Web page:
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1Manuscript received, “January 28” 1972.
2Halliburton Services.


Deep-well disposal of wastes has proved to be feasible in certain geologic areas. The success of such an operation depends on a thorough investigation of all pertinent parameters before starting fluid injection. Possible interactions of waste fluids with reservoir fluids and rocks are among factors that should be understood.

Possible reactions between formation water and injection fluid may require that buffer solutions be used to help prevent the development of precipitates. Such precipitates can cause plugging of pore spaces to reduce rock permeability.

Some formations contain clays that may swell or migrate when contacted by foreign solutions. Subsequent bridging of the migrating clays at flow restrictions may cause severe plugging of natural flow channels and shorten the useful life of the well. Proper pH control of injected fluid can minimize clay migration. It is also desirable to maintain a constant chemical composition of the injected fluid at all times.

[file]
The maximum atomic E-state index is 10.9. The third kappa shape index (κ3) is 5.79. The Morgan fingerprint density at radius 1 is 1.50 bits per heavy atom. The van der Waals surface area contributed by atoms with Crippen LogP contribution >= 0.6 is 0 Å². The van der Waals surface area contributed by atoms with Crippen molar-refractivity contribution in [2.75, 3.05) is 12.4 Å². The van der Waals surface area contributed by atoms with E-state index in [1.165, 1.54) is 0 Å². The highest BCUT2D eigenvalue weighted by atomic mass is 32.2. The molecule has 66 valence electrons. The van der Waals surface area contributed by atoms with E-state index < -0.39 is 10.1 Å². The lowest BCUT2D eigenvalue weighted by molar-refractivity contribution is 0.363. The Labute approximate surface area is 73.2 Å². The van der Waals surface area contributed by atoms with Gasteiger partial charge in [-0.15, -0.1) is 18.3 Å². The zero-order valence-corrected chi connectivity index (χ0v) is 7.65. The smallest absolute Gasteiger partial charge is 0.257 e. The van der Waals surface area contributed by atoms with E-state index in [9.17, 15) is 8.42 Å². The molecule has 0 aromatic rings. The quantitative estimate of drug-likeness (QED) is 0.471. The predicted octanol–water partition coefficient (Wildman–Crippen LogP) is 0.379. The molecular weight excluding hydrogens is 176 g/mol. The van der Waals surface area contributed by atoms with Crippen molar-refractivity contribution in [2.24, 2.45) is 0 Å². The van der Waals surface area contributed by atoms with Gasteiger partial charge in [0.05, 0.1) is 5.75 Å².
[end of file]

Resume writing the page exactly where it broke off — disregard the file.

In some instances, injection fluid will react chemically with the reservoir rock, and such reactions could eventually result in a plugging action. The effect of precipitates on injectivity will depend on flow geometry of the reservoir, and matrix permeability will be more seriously affected than fracture permeability. Thus, an operator must be selective in the type of formation into which any waste is injected. Because there are many reservoirs with marked differences in composition and properties, and many types of wastes to dispose of, it is mandatory to investigate thoroughly each specific combination before injection is started.

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